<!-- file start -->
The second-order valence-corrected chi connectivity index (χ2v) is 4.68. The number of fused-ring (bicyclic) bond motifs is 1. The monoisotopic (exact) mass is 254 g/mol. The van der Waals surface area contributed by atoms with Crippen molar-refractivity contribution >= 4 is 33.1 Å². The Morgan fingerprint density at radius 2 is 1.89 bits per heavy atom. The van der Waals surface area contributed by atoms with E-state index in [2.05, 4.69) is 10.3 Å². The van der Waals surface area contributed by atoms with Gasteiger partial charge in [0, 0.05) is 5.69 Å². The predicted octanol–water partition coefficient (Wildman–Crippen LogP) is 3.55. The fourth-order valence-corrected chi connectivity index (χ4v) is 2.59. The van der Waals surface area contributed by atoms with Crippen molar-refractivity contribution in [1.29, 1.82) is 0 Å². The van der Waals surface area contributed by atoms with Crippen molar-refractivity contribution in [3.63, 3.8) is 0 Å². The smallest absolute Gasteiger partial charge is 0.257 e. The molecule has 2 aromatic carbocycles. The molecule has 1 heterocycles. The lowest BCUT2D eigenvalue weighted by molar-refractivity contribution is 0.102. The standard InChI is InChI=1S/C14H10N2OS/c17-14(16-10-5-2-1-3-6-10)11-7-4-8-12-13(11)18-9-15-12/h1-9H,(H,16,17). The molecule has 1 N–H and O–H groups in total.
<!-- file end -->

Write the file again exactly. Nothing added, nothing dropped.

The second-order valence-corrected chi connectivity index (χ2v) is 4.68. The number of fused-ring (bicyclic) bond motifs is 1. The monoisotopic (exact) mass is 254 g/mol. The van der Waals surface area contributed by atoms with Crippen molar-refractivity contribution >= 4 is 33.1 Å². The Morgan fingerprint density at radius 2 is 1.89 bits per heavy atom. The van der Waals surface area contributed by atoms with E-state index in [2.05, 4.69) is 10.3 Å². The van der Waals surface area contributed by atoms with Gasteiger partial charge in [0, 0.05) is 5.69 Å². The predicted octanol–water partition coefficient (Wildman–Crippen LogP) is 3.55. The fourth-order valence-corrected chi connectivity index (χ4v) is 2.59. The van der Waals surface area contributed by atoms with Crippen molar-refractivity contribution in [1.29, 1.82) is 0 Å². The van der Waals surface area contributed by atoms with Crippen molar-refractivity contribution in [3.63, 3.8) is 0 Å². The smallest absolute Gasteiger partial charge is 0.257 e. The molecule has 2 aromatic carbocycles. The molecule has 1 heterocycles. The lowest BCUT2D eigenvalue weighted by molar-refractivity contribution is 0.102. The standard InChI is InChI=1S/C14H10N2OS/c17-14(16-10-5-2-1-3-6-10)11-7-4-8-12-13(11)18-9-15-12/h1-9H,(H,16,17). The molecule has 1 N–H and O–H groups in total.